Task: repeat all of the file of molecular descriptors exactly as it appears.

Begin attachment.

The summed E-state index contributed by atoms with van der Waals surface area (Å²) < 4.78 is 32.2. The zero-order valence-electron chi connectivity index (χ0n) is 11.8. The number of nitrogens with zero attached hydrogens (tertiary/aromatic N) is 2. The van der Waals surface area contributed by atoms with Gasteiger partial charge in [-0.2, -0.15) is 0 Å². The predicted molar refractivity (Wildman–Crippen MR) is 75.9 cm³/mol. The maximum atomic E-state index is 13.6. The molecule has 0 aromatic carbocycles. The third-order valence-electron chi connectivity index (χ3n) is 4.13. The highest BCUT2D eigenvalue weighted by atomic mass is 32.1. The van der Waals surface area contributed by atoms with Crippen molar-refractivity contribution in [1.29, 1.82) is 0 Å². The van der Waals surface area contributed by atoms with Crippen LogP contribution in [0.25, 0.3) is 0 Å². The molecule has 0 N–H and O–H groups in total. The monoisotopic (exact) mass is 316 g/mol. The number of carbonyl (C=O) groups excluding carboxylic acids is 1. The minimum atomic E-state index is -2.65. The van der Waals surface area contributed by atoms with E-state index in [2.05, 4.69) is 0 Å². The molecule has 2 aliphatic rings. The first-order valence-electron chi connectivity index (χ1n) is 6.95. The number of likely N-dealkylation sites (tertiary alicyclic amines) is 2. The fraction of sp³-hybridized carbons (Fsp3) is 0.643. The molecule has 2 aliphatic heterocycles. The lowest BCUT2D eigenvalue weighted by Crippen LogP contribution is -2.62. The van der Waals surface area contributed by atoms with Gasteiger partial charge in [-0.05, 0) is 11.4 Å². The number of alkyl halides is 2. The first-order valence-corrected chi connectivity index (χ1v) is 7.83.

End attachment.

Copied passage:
The summed E-state index contributed by atoms with van der Waals surface area (Å²) < 4.78 is 32.2. The zero-order valence-electron chi connectivity index (χ0n) is 11.8. The number of nitrogens with zero attached hydrogens (tertiary/aromatic N) is 2. The van der Waals surface area contributed by atoms with Gasteiger partial charge in [-0.2, -0.15) is 0 Å². The predicted molar refractivity (Wildman–Crippen MR) is 75.9 cm³/mol. The maximum atomic E-state index is 13.6. The molecule has 0 aromatic carbocycles. The third-order valence-electron chi connectivity index (χ3n) is 4.13. The highest BCUT2D eigenvalue weighted by atomic mass is 32.1. The van der Waals surface area contributed by atoms with Crippen molar-refractivity contribution in [1.29, 1.82) is 0 Å². The van der Waals surface area contributed by atoms with Crippen LogP contribution in [0.25, 0.3) is 0 Å². The molecule has 0 N–H and O–H groups in total. The monoisotopic (exact) mass is 316 g/mol. The number of carbonyl (C=O) groups excluding carboxylic acids is 1. The minimum atomic E-state index is -2.65. The van der Waals surface area contributed by atoms with E-state index in [2.05, 4.69) is 0 Å². The molecule has 2 aliphatic rings. The first-order valence-electron chi connectivity index (χ1n) is 6.95. The number of likely N-dealkylation sites (tertiary alicyclic amines) is 2. The fraction of sp³-hybridized carbons (Fsp3) is 0.643. The molecule has 2 aliphatic heterocycles. The lowest BCUT2D eigenvalue weighted by Crippen LogP contribution is -2.62. The van der Waals surface area contributed by atoms with Gasteiger partial charge in [-0.05, 0) is 11.4 Å². The number of alkyl halides is 2. The first-order valence-corrected chi connectivity index (χ1v) is 7.83.